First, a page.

Google is introducing an update to their algorithm on April 21, 2015 which will prioritize mobile friendly sites toward the top of search results. Responsive design is more important than ever.
Google’s always upping the ante.
Google’s always changing the face of the Web and how we interface with it.
And they always keep us on our toes.
On Feb. 26, Google announced a new search algorithm which ranks non mobile-friendly sites lower in the results queue.
Here’s What You Need To Know:
1) As of April 21, there will be more mobile-friendly websites in your search results. Google Webmasters write, “…we will be expanding our use of mobile-friendliness as a ranking signal. This change will affect mobile searches in all languages worldwide and will have a significant impact in our search results. Consequently, users will find it easier to get relevant, high-quality search results that are optimized for their devices.”
2) More than ever before, responsive design can boost your search ranking and user satisfaction. According a recent Comscore report: Most digital media consumption growth, over the past four years, occurred on smartphones and tablets; up 394% and 1,721%, respectively. And, 31% of all traffic to the top 10 digital properties were mobile-only visits.
With the recent announcement from Google in mind, here are some tips for UX Designers and Developers alike to improve the responsive experience on your websites.
Two Tips for Better Responsive Design
When designing and developing for mobile users, there are two important facets that should drive your decision-making.
1. Usability trumps aesthetic. When developing for mobile sites, because screen real estate is limited, it’s important to focus on the ease of use over a pretty interface. It may not make sense to have every single navigation item visible on smaller screens. You’ll need to prioritize the elements that are most vital and make them the most prominent and easy to find.
2. Make performance your numero uno goal. Despite how fast our mobile devices are these days, it’s still important to build for slower connections. Let’s not forget that “fast mobile devices” are limited by the networks to which they connect. 4G is restricted to modern countries in dense urban areas. Most of China is covered in 3G, and the same goes for India and many other developing nations all over the globe. Regardless of the connection, when users are on the go, laggy websites will be abandoned. Load time should be short and snappy.
Examine The Whole User Experience
Incorporating these fundamentals for a mobile-friendly experience will help your position in Google’s search results.
Simplify your navigation
E-commerce sites tend to have large and complex navigation schemes to allow shoppers to sift through their inventory in a multitude of ways. But even a robust menu can be presented using clear, predictable labels that provide much needed context and next-step choices. Bonobos is one retailers who has nailed their navigation.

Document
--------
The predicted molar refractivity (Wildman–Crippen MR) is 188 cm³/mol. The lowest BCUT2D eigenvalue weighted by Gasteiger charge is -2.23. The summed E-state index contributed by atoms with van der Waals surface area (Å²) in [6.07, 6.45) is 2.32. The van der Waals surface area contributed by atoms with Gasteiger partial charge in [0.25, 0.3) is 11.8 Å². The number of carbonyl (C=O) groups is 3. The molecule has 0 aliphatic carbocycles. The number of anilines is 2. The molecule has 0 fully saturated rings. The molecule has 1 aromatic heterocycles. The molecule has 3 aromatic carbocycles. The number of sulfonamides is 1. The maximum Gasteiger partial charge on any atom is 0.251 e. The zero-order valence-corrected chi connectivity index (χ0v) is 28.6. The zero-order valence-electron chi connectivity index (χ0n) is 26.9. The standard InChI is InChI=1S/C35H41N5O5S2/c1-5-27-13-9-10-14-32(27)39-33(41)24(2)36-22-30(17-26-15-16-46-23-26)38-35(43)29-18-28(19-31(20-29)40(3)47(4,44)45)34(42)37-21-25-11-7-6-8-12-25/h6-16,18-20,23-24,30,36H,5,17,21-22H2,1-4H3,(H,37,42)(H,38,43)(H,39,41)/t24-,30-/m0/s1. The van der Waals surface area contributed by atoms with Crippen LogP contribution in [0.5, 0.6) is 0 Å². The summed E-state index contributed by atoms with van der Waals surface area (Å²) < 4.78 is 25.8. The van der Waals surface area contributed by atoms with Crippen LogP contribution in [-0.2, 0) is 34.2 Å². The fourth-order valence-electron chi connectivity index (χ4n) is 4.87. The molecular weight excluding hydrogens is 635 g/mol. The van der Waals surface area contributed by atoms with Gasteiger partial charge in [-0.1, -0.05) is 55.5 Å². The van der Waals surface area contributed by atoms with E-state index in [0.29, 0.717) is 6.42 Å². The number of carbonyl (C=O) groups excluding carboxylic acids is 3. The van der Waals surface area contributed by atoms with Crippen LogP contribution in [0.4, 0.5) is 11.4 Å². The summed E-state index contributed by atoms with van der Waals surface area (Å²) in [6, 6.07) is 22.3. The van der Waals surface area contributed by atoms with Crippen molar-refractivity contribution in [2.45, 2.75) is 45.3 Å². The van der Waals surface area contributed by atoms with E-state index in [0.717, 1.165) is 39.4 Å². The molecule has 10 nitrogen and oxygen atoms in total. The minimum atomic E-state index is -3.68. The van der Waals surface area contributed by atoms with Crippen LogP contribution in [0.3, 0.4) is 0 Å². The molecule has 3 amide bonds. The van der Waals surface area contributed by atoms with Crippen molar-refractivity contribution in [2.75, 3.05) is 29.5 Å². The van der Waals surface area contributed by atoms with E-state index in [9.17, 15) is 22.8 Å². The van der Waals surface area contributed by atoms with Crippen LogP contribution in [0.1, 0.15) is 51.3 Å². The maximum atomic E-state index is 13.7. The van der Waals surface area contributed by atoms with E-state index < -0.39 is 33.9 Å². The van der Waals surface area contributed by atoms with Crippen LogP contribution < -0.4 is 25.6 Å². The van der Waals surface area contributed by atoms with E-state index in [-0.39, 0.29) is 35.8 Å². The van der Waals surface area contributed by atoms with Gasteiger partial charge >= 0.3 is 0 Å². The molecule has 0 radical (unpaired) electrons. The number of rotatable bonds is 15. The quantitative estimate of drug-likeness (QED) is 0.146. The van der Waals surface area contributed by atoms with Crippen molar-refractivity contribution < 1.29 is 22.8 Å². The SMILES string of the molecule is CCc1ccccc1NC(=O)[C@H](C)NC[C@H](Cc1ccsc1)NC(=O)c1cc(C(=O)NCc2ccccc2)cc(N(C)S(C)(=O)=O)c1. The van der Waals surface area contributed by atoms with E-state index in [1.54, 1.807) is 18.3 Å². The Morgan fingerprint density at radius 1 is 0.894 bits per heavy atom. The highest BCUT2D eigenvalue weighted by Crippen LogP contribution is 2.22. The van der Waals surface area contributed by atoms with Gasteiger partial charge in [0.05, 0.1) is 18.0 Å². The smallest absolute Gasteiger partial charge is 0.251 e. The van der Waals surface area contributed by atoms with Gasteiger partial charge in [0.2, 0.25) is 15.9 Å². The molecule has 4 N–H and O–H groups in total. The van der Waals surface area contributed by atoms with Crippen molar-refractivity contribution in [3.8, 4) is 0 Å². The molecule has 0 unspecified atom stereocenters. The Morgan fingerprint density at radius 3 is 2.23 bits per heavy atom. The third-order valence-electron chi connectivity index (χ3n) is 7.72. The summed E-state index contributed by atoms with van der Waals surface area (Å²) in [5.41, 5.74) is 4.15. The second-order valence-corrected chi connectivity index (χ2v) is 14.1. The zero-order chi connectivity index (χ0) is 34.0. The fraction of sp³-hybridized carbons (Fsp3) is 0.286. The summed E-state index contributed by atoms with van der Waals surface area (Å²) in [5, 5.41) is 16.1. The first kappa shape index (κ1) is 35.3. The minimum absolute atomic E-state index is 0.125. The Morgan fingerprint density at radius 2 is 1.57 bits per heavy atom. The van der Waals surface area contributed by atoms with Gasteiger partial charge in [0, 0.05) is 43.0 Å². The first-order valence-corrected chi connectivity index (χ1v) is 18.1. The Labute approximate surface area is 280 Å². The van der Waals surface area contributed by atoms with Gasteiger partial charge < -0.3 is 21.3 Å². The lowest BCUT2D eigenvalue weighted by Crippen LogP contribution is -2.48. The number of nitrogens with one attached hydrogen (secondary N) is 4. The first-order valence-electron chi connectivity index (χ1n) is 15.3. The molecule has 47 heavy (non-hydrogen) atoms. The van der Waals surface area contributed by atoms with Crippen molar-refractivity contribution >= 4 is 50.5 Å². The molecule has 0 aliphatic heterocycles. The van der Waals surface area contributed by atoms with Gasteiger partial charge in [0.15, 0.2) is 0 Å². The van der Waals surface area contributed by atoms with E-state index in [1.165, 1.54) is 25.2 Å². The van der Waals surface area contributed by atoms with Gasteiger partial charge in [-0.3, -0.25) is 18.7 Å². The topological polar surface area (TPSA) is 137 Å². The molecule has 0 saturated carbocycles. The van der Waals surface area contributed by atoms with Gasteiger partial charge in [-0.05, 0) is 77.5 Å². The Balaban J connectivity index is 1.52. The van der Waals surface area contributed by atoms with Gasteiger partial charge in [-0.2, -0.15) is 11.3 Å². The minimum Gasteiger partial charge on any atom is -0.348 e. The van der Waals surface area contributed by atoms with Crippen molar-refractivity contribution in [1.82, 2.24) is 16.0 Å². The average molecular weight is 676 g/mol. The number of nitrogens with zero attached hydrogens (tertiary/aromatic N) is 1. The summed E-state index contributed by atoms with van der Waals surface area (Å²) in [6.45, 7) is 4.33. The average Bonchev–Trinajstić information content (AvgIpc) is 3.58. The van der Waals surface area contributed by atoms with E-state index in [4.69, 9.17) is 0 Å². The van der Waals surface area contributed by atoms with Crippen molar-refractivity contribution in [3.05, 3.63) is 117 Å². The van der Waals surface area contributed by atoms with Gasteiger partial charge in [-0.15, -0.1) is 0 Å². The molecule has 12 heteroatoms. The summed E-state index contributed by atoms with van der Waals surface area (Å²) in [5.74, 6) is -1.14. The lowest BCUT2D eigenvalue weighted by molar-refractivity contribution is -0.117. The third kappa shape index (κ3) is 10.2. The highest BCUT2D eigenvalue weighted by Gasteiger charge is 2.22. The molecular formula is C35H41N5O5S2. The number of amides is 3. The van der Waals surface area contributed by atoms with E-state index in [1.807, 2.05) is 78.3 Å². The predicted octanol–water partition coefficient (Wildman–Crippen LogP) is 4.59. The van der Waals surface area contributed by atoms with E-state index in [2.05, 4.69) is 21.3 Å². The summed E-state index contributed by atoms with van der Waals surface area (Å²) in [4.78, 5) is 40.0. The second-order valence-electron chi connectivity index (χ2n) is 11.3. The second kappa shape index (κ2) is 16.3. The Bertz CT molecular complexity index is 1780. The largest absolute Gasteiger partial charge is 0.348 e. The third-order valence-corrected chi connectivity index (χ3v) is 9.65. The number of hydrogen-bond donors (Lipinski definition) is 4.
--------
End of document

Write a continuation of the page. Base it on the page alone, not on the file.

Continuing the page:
Having a great drop-down menu is key. Keep main navigation items at a minimum, which can be determined by using the questions above to understand what your clients and customers need most. Try a hamburger menu. Remember, your users should be able to navigate your site just as simply on a smartphone or tablet, as they can on their desktop.
Optimize images and reduce load-time
These two notions are unique and separate, but they can intrinsically affect one another. If you can keep image sizes at 200KB or less, load time will improve dramatically.Not only does the size of your images matter, but also the quantity. To reduce the number of times you ping the server to retrieve an image, there are two things you can do:
- Sprite Sheets: This is basically one, big image that includes all of your relevant icons, buttons and small images. Using CSS, you crop-in around the image that you’d like to use, which saves the browser the extra work of sending requests to the server for each image. Another fun aspect of sprite sheets is that you can save them as SVG files, which allows your images to look high quality on any screen resolution.
- Reduce HTTP requests by concatenating your scripts and stylesheets.
Specific Recommendations For Better Responsive Design
When it comes to being mobile-friendly… performance is the new black.
Design for fingers. Those little phalanges are the things that are going to steer users around your site. Picture my Uncle Thomas who’s a big construction guy. His fingers look like kielbasa sausages. Imagine him trying to navigate on an iPhone. Give your clickable elements sufficient breathing room. Apple’s iPhone Human Interface Guidelines recommends a target size of 44 pixels wide by 44 pixels tall.
If you’re adding in icons and/or logos, try employing SVG (vector) images. They’re crisp and clear and they’re great for hi-res/retina screens because they can scale infinitely and presented at any size without quality loss. You wouldn’t want to use these for photographs though.
Doubling image sizes for high-res screens will ensure that your photographs and more elaborate images look sharp on high resolution screens (“Retina”). Be mindful of load time by making sure your hero image is the one that looks the most fantastic.
All these responsive design choices can help improve load time and performance, and like we said, that’s the key to making a site not only mobile-friendly, but user-friendly, too.
April 21 will be here before you know it, so we ask you: Is your site responsive? Are you going to choose to build an m.dot site instead of a responsive one? Are you ready for Google’s new algorithm?
Tell us what you think of this change. We’d love to get a discussion going on the implications for users, developers and designers.